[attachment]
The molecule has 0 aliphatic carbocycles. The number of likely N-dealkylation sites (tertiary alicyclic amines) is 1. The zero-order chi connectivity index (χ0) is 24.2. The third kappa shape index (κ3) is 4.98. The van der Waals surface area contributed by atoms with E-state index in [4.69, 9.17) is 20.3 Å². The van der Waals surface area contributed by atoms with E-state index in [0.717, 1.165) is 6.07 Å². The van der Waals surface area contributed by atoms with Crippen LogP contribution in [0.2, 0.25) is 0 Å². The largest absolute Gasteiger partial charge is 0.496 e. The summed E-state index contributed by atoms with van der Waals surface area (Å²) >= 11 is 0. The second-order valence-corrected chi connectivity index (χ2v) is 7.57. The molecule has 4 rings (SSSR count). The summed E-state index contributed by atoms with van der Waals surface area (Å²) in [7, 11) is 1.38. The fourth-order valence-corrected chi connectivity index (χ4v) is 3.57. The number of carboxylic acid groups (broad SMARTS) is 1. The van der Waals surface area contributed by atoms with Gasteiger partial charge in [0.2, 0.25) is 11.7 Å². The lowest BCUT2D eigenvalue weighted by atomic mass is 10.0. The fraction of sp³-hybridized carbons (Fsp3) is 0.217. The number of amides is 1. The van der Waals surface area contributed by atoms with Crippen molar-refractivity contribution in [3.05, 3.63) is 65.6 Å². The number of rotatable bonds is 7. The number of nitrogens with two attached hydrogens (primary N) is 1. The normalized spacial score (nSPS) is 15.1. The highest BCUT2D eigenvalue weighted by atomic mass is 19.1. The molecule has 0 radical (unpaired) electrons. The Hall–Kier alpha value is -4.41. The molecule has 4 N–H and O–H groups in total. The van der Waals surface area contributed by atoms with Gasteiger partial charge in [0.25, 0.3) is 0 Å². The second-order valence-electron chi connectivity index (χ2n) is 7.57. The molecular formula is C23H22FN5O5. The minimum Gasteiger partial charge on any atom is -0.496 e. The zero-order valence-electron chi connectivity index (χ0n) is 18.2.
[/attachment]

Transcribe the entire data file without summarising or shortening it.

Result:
The molecule has 0 aliphatic carbocycles. The number of likely N-dealkylation sites (tertiary alicyclic amines) is 1. The zero-order chi connectivity index (χ0) is 24.2. The third kappa shape index (κ3) is 4.98. The van der Waals surface area contributed by atoms with E-state index in [4.69, 9.17) is 20.3 Å². The van der Waals surface area contributed by atoms with E-state index in [0.717, 1.165) is 6.07 Å². The van der Waals surface area contributed by atoms with Crippen LogP contribution in [0.2, 0.25) is 0 Å². The largest absolute Gasteiger partial charge is 0.496 e. The summed E-state index contributed by atoms with van der Waals surface area (Å²) >= 11 is 0. The second-order valence-corrected chi connectivity index (χ2v) is 7.57. The molecule has 4 rings (SSSR count). The summed E-state index contributed by atoms with van der Waals surface area (Å²) in [7, 11) is 1.38. The fourth-order valence-corrected chi connectivity index (χ4v) is 3.57. The number of carboxylic acid groups (broad SMARTS) is 1. The van der Waals surface area contributed by atoms with Gasteiger partial charge in [0.2, 0.25) is 11.7 Å². The lowest BCUT2D eigenvalue weighted by atomic mass is 10.0. The fraction of sp³-hybridized carbons (Fsp3) is 0.217. The number of amides is 1. The van der Waals surface area contributed by atoms with Crippen molar-refractivity contribution in [3.05, 3.63) is 65.6 Å². The number of rotatable bonds is 7. The number of nitrogens with two attached hydrogens (primary N) is 1. The normalized spacial score (nSPS) is 15.1. The highest BCUT2D eigenvalue weighted by atomic mass is 19.1. The molecule has 0 radical (unpaired) electrons. The Hall–Kier alpha value is -4.41. The molecule has 4 N–H and O–H groups in total. The van der Waals surface area contributed by atoms with Gasteiger partial charge in [0.25, 0.3) is 0 Å². The second-order valence-electron chi connectivity index (χ2n) is 7.57. The molecular formula is C23H22FN5O5. The minimum Gasteiger partial charge on any atom is -0.496 e. The zero-order valence-electron chi connectivity index (χ0n) is 18.2.